hide Matching Documents

The documents where this entity occurs most often are shown below. Click on a document to open it.

Document Max. Freq Min. Freq
Harper's Encyclopedia of United States History (ed. Benson Lossing) 26 0 Browse Search
View all matching documents...

Your search returned 26 results in 8 document sections:

Harper's Encyclopedia of United States History (ed. Benson Lossing), Kearny, Stephen Watts 1794-1847 (search)
my of the West, Ciudad de Los Angeles, Jan. 16, 1847. By direction of Brigadier-General Kearny, I send you a copy of a communication to him from the Secretary of War, dated June 18, 1846, in which is the following: These troops, and such as may be organized in California, will be under your command. The general directs that no change will be made in the organization of your battalion of volunteers, or officers appointed in it, without his sanction or approval being first obtained. Wm. F. Emory, Lieutenant and Acting Assistant Adjutant-General. This note at once raised the question whether he was to obey General Kearny, and thereby, so far as his example could go, invalidate the acts of Commodore Stockton, in which he had co-operated, or obey Commodore Stockton, and, so far as his decision would go, sustain the validity of those proceedings which he believed to be both legal and patriotic. If he took the former course, he incurred the liability to be arraigned, and, in his
Harper's Encyclopedia of United States History (ed. Benson Lossing), Pleasant Grove, battle of. (search)
Pleasant Grove, battle of. At Pleasant Grove, 3 miles from Sabine Crossroads, La., General Emory, advancing with his corps, halted on April 8, 1864, when the Nationals, defeated at the Crossroads, were retreating. Across the road along which the fugitives and their pursuers were advancing General Dwight formed his brigade, and on his left was another brigade, commanded by Col. Lewis Benedict. Another was held in reserve. Their ranks were opened to receive the flying columns, which passed through to the rear, the Confederates close upon their heels. In strong force they assailed Emory's troops. A severe battle ensued, which lasted an hour and a half, the Confederates making the most desperate efforts to turn the National left, firmly held by Benedict. The assailants were repulsed, and very soon the battle ceased on that part of the field. Everywhere else the Confederates were thrown back, with great slaughter. Then the Nationals retired to Pleasant Hill, 15 miles distant,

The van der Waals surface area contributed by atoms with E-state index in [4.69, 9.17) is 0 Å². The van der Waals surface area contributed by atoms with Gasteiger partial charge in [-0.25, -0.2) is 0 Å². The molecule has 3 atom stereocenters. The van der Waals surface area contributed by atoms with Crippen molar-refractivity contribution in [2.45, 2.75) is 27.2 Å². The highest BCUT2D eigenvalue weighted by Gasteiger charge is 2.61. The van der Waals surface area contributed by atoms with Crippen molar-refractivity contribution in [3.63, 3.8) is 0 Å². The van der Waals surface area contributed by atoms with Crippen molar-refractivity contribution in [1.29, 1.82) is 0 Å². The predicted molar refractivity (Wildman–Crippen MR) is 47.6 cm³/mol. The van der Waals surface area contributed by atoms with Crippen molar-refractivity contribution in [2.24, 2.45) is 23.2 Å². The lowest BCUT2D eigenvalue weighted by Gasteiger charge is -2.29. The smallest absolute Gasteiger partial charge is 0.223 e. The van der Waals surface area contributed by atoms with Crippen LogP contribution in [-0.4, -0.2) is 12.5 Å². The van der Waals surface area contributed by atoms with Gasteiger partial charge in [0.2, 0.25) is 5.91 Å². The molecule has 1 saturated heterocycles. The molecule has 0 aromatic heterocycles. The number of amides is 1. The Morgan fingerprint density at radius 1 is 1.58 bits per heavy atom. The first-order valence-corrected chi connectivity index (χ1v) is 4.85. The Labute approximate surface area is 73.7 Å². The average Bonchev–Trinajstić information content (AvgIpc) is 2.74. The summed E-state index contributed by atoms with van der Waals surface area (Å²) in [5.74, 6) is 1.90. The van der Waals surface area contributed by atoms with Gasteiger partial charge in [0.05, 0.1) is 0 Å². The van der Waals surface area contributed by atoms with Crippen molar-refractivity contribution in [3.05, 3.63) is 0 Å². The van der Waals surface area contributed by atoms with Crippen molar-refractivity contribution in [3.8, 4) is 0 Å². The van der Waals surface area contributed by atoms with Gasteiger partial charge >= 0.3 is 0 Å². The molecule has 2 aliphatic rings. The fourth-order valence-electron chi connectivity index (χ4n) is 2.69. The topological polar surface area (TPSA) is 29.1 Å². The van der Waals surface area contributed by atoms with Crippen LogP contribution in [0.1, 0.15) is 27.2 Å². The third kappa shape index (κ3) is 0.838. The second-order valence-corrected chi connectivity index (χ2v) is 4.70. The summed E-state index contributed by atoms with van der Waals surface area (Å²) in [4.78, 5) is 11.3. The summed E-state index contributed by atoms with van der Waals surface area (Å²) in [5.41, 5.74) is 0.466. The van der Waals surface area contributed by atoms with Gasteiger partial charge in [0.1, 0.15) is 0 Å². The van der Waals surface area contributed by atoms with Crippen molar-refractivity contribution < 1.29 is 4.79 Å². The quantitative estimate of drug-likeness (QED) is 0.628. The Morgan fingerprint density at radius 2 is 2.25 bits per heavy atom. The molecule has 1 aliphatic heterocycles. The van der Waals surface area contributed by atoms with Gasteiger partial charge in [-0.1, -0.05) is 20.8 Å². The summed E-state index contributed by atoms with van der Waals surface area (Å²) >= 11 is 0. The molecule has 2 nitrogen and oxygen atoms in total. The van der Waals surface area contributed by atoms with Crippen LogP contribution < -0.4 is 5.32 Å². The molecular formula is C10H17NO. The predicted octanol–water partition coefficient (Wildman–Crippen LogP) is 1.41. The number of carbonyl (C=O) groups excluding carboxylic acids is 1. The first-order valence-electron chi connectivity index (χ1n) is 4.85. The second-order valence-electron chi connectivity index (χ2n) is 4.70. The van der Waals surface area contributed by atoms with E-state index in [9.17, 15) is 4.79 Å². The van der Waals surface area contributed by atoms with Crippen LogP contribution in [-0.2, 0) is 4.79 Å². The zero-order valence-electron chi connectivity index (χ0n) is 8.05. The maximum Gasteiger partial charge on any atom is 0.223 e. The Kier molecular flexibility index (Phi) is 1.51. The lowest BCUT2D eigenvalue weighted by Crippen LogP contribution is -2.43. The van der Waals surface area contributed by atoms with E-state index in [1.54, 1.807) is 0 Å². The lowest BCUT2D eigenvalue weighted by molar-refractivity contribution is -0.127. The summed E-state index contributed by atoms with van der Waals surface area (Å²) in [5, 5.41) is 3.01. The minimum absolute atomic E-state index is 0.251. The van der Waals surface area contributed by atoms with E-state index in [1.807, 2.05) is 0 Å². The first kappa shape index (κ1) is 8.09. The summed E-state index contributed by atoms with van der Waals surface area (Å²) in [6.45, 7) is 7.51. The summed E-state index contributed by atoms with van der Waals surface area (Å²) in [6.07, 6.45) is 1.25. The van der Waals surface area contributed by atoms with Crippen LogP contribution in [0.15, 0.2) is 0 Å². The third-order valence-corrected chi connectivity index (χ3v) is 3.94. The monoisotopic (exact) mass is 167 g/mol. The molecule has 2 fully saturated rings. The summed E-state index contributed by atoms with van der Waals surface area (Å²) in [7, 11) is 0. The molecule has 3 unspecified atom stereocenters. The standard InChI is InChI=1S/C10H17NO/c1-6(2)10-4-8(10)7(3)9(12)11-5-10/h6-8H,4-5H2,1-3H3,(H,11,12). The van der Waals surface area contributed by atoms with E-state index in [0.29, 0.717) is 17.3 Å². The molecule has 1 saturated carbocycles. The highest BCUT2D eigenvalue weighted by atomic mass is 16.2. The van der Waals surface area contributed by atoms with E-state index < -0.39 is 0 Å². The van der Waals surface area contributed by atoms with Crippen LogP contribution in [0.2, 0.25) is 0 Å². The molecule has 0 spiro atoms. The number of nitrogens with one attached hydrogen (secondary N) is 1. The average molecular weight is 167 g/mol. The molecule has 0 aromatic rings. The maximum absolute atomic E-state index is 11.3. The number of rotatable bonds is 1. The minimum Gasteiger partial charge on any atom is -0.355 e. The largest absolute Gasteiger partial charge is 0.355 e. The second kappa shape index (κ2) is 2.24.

Harper's Encyclopedia of United States History (ed. Benson Lossing), Pleasant Hill, battle of. (search)
re following the Nationals in strong force after the battle at Pleasant Grove, Banks formed a battle-line at Pleasant Hill, 15 miles east of the latter place, with Emory's division in the front, the right occupied by Dwight's brigade, another, under General Millan, in the centre, and a third, under Colonel Benedict, on the left. Ad towards Grand Ecore. Towards noon (April 9), the Confederate advance appeared, and between 5 and 6 P. M. a furious battle began. The assailants fell heavily on Emory's left, held by Benedict's brigade, with crushing force, and pushed it back. At the first onset, and while trying to rally his men to charge, Benedict was slain by a bullet which passed through his head. While the left was giving way, and the Confederates had captured four guns, Emory's right stood firm until enveloped on three sides by a superior force, when it fell back a little. Then the tide was changed by a heavy countercharge by Smith's veterans, under General Mower. The right of t
Harper's Encyclopedia of United States History (ed. Benson Lossing), Red River expedition. (search)
tes fell back until they reached Sabine Cross Roads, 54 miles from Grand Ecore, were they made a stand. It was now evident that the further advance of the Nationals was to be obstinately contested. The Trans-Mississippi army, under Gen. E. Kirby Smith, was there 20,000 strong. A fierce battle occurred (April 8), which resulted in disaster to the Nationals. The shattered columns of Franklin's advance fell back 3 miles, to Pleasant Grove, where they were received by the fine corps of General Emory, who was advancing, and who now formed a battle line to oppose the pursuers. There another severe battle was fought, which ended in victory for the Nationals (see Pleasant Grove, Battle of.). Although victorious, Banks thought it prudent to continue his retreat to Pleasant Hill, 15 miles farther in the rear, for the Confederates were within reach of reinforcements, while he was not certain that Smith, then moving forward, would arrive in time to aid him. He did arrive on the evening of